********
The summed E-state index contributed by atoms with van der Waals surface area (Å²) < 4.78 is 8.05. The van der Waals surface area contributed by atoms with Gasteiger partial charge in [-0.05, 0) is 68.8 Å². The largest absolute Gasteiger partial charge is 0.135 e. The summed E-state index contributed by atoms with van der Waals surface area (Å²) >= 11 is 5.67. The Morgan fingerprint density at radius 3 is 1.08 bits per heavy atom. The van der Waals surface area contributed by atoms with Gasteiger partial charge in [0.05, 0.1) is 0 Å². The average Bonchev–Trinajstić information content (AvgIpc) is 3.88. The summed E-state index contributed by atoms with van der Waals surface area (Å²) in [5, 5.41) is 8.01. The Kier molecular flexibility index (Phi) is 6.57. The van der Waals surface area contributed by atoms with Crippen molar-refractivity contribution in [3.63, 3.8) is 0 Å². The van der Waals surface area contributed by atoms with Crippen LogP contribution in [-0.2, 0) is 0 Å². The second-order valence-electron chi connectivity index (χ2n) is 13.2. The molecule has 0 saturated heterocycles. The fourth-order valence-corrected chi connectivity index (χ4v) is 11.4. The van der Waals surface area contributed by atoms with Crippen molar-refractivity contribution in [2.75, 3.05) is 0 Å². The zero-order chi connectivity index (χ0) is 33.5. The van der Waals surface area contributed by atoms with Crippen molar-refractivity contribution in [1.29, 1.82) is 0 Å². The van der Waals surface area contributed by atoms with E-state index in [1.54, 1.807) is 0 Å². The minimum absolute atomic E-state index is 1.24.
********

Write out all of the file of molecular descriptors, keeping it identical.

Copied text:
The summed E-state index contributed by atoms with van der Waals surface area (Å²) < 4.78 is 8.05. The van der Waals surface area contributed by atoms with Gasteiger partial charge in [-0.05, 0) is 68.8 Å². The largest absolute Gasteiger partial charge is 0.135 e. The summed E-state index contributed by atoms with van der Waals surface area (Å²) >= 11 is 5.67. The Morgan fingerprint density at radius 3 is 1.08 bits per heavy atom. The van der Waals surface area contributed by atoms with Gasteiger partial charge in [0.05, 0.1) is 0 Å². The average Bonchev–Trinajstić information content (AvgIpc) is 3.88. The summed E-state index contributed by atoms with van der Waals surface area (Å²) in [5, 5.41) is 8.01. The Kier molecular flexibility index (Phi) is 6.57. The van der Waals surface area contributed by atoms with Crippen molar-refractivity contribution in [3.63, 3.8) is 0 Å². The van der Waals surface area contributed by atoms with Crippen LogP contribution in [-0.2, 0) is 0 Å². The second-order valence-electron chi connectivity index (χ2n) is 13.2. The molecule has 0 saturated heterocycles. The fourth-order valence-corrected chi connectivity index (χ4v) is 11.4. The van der Waals surface area contributed by atoms with Crippen molar-refractivity contribution in [2.75, 3.05) is 0 Å². The zero-order chi connectivity index (χ0) is 33.5. The van der Waals surface area contributed by atoms with Crippen molar-refractivity contribution in [1.29, 1.82) is 0 Å². The van der Waals surface area contributed by atoms with E-state index in [1.54, 1.807) is 0 Å². The minimum absolute atomic E-state index is 1.24.